In recent years, the development of autonomous cars has progressed rapidly, while automation has similarly been gaining ground in the constrained environment of the container terminal. How will the development of autonomous road vehicles influence the future of terminal automation? What are the differences and similarities between the two fields?
Where we are today
At the time of writing (end of 2018), autonomous cars are still at the experimental stage. Almost always, a human is in the driver’s seat, even if the car is driving autonomously. The level of automation is increasing feature by feature, but despite impressive progress in enabling technologies, we are still a long way from globally available commercial autonomous cars.
The major challenge that the developers of autonomous/self-driving cars are tackling today is the safe and consistent operation of the vehicles in the infinitely variable open environment of road traffic. In order to reach full automation, manufacturers and system designers need to address an endless range of factors ranging from differences in traffic culture, national legislation, weather conditions and road infrastructure.
Another defining aspect of automated car development is that decision-making and navigation capabilities will likely be decentralised in each individual vehicle, at least for the foreseeable future. Vehicle-to-vehicle machine communication also holds tremendous potential for boosting the safety and efficiency of both manually driven and automated cars, though the technology has not yet been adopted by the car industry.
By contrast with all of this, automated container terminals have been in production use already for over two decades. Here, the operational area is limited to a fully controlled environment in which it is relatively easy to install the specialised infrastructure required by automated container handling equipment. Unlike automated cars, the decision-making can be centralised in layers that extend from the core software of the terminal all the way to the control of the automated machines.
Industrial applications also have different safety requirements than commercial vehicles. Container terminal automation is a closed area with safe access control systems built to well-defined industrial safety standards, though development is moving towards operations in which automated and manual machines can work alongside humans. Conversely, the car industry will always need to operate in a so-called mixed mode as conventional vehicles, smart cars and people move together in open traffic.
Automated container terminals already incorporate an array of proven, highly reliable technology for vehicle navigation, from satellite navigation and radar to ground-based transponders and magnets. Autonomous container handling equipment has always been – and is likely to remain – centrally controlled, even as the intelligence of the equipment increases rapidly. Though the ultimate goal is an automated system that will be able to handle any conceivable situation, remote control or teleoperation will still be needed for exception handling far into the foreseeable future.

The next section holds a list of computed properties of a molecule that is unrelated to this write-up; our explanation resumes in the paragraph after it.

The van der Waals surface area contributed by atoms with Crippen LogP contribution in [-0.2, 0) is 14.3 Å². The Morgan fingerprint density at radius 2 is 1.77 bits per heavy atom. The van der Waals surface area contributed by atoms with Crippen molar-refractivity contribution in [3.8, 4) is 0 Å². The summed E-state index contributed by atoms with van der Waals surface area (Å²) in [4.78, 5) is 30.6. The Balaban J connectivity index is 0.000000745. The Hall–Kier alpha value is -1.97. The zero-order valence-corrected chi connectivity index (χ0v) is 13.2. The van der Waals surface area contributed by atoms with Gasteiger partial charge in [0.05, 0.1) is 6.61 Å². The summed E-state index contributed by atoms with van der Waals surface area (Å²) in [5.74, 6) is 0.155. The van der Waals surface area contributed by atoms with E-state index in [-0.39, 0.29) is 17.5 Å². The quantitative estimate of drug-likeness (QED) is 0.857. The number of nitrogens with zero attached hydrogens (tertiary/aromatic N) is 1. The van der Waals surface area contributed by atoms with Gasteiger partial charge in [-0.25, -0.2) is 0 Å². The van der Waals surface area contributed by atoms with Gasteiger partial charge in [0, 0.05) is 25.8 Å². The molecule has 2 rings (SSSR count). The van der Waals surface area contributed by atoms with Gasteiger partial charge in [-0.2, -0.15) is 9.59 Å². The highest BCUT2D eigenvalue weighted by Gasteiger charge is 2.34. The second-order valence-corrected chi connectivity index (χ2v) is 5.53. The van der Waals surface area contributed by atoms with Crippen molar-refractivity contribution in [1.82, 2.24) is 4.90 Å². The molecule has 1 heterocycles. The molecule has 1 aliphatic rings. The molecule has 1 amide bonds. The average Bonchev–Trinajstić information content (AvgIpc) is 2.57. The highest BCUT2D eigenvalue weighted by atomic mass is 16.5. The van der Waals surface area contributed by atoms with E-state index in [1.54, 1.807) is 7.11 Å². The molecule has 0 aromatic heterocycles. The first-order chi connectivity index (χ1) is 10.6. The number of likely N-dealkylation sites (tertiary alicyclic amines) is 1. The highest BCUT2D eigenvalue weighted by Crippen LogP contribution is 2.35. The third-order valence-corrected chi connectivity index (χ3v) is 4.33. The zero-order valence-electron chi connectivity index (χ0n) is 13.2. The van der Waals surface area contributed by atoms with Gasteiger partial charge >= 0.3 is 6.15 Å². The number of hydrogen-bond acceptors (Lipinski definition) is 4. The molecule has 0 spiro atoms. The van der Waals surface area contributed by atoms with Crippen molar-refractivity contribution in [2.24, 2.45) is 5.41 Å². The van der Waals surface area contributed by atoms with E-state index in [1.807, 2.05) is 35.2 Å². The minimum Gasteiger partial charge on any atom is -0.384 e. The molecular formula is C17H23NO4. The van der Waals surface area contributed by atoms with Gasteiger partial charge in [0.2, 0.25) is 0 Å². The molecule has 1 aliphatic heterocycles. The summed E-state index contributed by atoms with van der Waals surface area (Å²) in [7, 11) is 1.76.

As a high-volume mass market, the car industry operates with a very different set of core assumptions and technology development patterns. The rapid mass-market development is the major opportunity from which container terminal automation providers can benefit today and in the near future. Instead of needing to develop our own proprietary technologies from scratch, or systems based on expensive industrial components, we can adapt and reuse many of these new solutions for our own specific applications.
Arguably the single most important long-term enabler for autonomous road vehicles will be AI. The exponential improvement and affordable availability of both on-vehicle and cloud-based AI processing capacity will also open up new possibilities for centralised automated solutions in the container terminal environment.
Keeping people in the loop
In both autonomous cars and terminal automation, it is easy to get fixated on the questions of technology, and forget that in both fields, we are ultimately creating solutions to work with – and for – people. We need to embrace the concept of humanised automation, all the way from enabling safe and seamless operation of machines and people in the same area, to top-notch user experience design that ensures our systems serve our needs, and not vice versa.
It remains to be seen how much autonomous and automated operation will change the roles and value creation in the global logistics business. However, it is clear that a fully digitalised and transparent supply chain holds great promise for not only the container shipping business, but also the whole global economy.
Container terminals were among the first leaders in automated work machines, and we have been able to build extremely reliable and well-performing solutions with simpler technology in the closed environment of a container terminal. Now, we have the unique opportunity of picking the best of the new technologies being developed by the mass-market car industry, and harnessing them for our own purposes. However, due to significantly different operative business logic, our key challenge is learning to adapt and customize these capabilities to the port environment. As for what kinds of next-generation solutions we are able to create, the only limits will be in our imagination and our capability to apply these technologies in our own field.
Jari Hämäläinen, Director, Terminal Automation, Kalmar
Pekka Yli-Paunu, Director, Automation Research, Kalmar
Pertti Peussa, Principal Scientist, VTT